By Clay Chandler and Robert Hackett
September 19, 2018

The U.S.-China trade war is here to stay. That was Alibaba founder Jack Ma’s bleak message to investors yesterday at the Chinese tech giant’s annual investor conference in Hangzhou. Economic conflict between the two nations will persist long after Donald Trump exits the White House, Ma predicted, and is “going to last a long time, maybe 20 years…. It’s going to be a mess [because] it’s not a trade war, it’s about competition between two countries.”

It’s hard to dispute Ma’s assessment given the tit-for-tat trade moves in Washington and Beijing this week. On Monday, Trump announced new trade duties of 10% on $200 billion worth of Chinese imports, effective September 24, and vowed to hike the rate to 25% next year if the U.S. and China can’t close a trade deal. China retaliated immediately by slapping new duties on $60 billion of American goods.

On Tuesday, Trump tweeted that further action by China would provoke “great and fast economic retaliation” from the U.S., and later repeated his threat to impose 25% tariffs on all Chinese imports. “We don’t want to do it, but probably we’ll have no choice,” he said. Beijing hinted it won’t send negotiators for proposed talks with Treasury Secretary Steven Mnuchin.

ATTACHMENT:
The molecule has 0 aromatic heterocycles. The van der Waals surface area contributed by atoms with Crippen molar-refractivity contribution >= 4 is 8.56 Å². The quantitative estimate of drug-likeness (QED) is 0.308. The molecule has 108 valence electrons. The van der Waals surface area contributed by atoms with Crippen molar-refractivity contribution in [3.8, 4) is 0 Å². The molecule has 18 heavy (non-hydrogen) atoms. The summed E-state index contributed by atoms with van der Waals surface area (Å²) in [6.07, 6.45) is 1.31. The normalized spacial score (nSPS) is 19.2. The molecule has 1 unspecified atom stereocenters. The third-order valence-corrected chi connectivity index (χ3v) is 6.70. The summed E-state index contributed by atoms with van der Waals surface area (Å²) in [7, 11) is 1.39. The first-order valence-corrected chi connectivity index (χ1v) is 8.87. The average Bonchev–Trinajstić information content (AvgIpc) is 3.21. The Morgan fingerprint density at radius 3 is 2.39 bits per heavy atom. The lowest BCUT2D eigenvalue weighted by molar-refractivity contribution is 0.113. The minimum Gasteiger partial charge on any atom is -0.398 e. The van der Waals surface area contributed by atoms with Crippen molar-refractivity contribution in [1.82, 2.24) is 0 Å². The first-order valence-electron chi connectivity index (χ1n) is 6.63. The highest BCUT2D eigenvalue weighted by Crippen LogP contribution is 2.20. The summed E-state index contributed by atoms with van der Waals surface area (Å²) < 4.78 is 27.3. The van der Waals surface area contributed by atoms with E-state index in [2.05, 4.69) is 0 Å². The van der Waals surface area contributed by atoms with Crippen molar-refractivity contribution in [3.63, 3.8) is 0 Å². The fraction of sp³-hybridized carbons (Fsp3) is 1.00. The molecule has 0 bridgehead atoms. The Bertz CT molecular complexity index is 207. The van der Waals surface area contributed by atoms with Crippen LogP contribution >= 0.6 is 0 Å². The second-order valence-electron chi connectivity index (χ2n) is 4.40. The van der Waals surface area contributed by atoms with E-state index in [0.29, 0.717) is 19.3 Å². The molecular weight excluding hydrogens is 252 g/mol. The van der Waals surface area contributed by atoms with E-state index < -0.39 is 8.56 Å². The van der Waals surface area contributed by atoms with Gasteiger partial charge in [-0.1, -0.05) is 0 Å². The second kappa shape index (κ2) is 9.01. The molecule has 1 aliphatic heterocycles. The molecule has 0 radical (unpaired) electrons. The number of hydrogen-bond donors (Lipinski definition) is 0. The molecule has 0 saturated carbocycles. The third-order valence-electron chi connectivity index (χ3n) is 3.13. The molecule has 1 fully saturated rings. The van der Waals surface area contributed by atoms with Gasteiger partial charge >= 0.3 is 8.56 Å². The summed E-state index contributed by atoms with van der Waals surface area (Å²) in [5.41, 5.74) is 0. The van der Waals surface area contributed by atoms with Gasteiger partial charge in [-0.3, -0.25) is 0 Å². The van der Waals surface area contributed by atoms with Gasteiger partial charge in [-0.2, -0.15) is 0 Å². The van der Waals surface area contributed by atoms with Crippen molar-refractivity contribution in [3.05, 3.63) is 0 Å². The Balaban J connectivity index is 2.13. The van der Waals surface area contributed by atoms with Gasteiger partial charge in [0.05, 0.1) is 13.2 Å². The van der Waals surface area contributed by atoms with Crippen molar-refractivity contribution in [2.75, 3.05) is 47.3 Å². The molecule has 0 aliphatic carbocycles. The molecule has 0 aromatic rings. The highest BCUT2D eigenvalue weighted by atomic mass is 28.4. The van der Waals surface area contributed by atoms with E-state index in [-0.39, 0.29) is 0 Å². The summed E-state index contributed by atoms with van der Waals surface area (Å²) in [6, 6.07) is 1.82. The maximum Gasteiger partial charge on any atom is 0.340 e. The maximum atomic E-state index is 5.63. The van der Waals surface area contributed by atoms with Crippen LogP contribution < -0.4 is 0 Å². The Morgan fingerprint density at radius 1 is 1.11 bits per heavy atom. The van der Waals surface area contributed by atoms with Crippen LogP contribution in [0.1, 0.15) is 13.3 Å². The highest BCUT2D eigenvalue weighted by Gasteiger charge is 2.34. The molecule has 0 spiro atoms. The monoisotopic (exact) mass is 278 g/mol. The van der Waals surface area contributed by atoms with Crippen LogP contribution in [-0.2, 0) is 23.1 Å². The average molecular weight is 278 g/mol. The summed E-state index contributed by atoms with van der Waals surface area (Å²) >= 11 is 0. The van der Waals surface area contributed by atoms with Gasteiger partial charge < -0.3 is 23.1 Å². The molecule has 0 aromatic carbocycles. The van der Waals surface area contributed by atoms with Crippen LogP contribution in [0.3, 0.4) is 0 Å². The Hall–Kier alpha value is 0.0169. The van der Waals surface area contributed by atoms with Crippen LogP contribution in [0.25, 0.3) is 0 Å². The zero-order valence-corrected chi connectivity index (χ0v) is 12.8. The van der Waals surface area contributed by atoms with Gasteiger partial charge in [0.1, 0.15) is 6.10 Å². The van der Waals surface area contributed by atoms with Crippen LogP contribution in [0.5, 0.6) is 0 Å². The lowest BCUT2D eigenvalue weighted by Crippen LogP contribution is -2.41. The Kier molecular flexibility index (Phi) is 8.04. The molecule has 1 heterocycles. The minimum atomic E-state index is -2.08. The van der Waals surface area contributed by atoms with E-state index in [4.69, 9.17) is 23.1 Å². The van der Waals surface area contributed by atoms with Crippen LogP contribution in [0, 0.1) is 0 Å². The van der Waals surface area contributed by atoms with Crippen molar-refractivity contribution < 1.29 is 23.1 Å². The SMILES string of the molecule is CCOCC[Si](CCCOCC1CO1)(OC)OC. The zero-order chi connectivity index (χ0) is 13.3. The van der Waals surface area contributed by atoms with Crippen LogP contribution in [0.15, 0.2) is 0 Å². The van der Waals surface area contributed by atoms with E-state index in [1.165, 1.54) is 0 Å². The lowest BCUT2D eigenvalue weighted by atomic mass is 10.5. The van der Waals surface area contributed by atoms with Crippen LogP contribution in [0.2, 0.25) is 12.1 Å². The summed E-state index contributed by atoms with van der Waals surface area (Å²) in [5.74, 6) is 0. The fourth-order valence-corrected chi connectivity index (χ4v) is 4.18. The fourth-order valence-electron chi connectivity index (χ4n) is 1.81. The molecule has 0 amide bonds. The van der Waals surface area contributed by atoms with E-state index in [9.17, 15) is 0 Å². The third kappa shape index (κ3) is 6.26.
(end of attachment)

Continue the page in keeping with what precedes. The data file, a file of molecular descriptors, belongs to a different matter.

If Ma is right, the implications are enormous. Until this week, the prevailing view among investors, analysts and global business leaders remained that the U.S.-China faceoff is less a war than a “spat”—an overly dramatic lovers’ quarrel between two parties who know they’re too dependent on each other to ever part. The new view is that maybe the two parties really can’t stand each other, and are willing—determined, even—to reduce their inter-dependence even if that leaves both worse off. On Bloomberg, veteran China watcher Christopher Balding channeled Gwyneth Paltrow: “The trade war should…be reframed as a conscious uncoupling.”

For U.S. tech companies, the consequences of uncoupling with China could be dire. The FANGS—Facebook, Amazon, Netflix and Google’s parent Alphabet—won’t suffer. Facebook and Google are blocked in China. Amazon has only sliver of China’s e-commerce market, and Netflix has largely given up on China. But Cisco CEO Chuck Robbins acknowledged this week that a protracted trade war would have a “significant” impact on many of the company’s core products. Cisco, Dell, HP, IBM, Intel, Microsoft and Unisys source over half their products and components from China. And as China runs out of U.S. imports on which to slap retaliatory tariffs, how long before Beijing takes a bite out of Apple?

Clay Chandler
@claychandler
clay.chandler@timeinc.com

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